“The next Congress does not begin until January 2009.  So it is just as possible for the bill [S. 1315] to pass in January, as it is this month.  Of course, Senator Akaka wants to get it done as soon as possible,” he said.

“Unfortunately, Senator Larry Craig (R-ID) and others on the Republican side have been actively blocking its consideration on the Senate floor,” added Broder Van Dyke.

During his floor presentation last Dec. 12, Akaka called for the passage of this legislation.

“S. 1315 includes benefits for a broad constituency of service members and veterans, particularly those who are service-disabled,” he said. “This bill would also improve benefits for Filipino veterans, virtually all of whom are now in their 80s and 90s.”

“Those who oppose the pension provision in S. 1315 argue that the pension provided is too high,” he added. “However, pension benefits are designed to allow wartime veterans and their survivors to live in dignity – above the poverty level.  I am satisfied that the levels of pension designated in this bill – would allow these veterans to live with such dignity, while giving them the recognition they deserve.”

The Executive Director of the American Coalition of Filipino Veterans (ACFV) Eric Lachica said that Filipino and Congressional leaders supporting the bill have achieved a lot this past year.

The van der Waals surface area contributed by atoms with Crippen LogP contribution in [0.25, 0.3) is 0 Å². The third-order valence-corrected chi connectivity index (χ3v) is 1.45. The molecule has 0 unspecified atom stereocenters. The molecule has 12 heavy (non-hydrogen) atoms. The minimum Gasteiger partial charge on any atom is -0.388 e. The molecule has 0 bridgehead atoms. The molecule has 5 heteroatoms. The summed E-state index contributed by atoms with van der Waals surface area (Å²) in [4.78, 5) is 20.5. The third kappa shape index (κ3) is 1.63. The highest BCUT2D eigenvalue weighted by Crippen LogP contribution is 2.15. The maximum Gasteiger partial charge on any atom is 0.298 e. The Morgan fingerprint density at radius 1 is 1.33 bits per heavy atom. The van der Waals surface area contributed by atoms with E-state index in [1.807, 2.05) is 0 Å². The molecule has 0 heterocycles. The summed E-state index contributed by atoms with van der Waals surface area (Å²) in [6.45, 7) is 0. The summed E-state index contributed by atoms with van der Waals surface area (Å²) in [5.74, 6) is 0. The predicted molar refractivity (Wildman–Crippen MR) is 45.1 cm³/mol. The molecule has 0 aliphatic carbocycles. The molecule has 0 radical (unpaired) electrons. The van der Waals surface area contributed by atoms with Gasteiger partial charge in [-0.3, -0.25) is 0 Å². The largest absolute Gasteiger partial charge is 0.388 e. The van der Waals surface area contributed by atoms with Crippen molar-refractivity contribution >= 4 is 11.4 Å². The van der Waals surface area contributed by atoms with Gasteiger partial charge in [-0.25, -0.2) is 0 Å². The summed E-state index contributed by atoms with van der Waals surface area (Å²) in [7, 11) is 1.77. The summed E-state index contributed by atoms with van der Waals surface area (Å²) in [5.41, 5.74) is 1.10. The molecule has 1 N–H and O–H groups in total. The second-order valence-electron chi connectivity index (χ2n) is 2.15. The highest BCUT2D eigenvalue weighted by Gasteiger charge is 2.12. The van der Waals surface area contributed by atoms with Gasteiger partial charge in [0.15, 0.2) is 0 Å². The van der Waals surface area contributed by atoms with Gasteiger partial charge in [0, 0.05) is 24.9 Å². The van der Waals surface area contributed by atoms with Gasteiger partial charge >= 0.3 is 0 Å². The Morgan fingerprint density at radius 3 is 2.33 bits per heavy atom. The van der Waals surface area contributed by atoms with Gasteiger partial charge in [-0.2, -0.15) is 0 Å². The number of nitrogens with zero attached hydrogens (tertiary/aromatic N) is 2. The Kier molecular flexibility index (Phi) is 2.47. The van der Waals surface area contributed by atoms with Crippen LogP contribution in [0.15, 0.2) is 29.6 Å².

“We have progressed but we still have not won the war,” he said. “I believe we might have a greater opportunity [to pass the FilVet Equity bill] next year because of the Presidential election and many of the Senators will also be up for election.”

Lachica said that grassroots campaigning is a must next year.

“Because they [the Senators] are up for election, we need to appeal to our leaders and the community to have face to face meetings with their elected officials,” he said.

Veteran and a Member of ACFV Franco Arcebal said that the crux of the issue remains the payment of Filipino WWII veterans residing in the Philippines.

“[Sen.] Craig changed his position last week on the payment of the Filipino soldiers in the Philippines. A few months ago he was willing to give them a $100 a month. Now, he wants to give them nothing,” said Arcebal.

“We’re not entirely broken hearted,” he added. “There is still another Congressional session next year and the Democrats are still running the show. But we do want bi-partisan support of this bill.”

Lachica added that time is running out for these Filipino veterans. He expects a 10 percent mortality rate every year that the bill is not passed.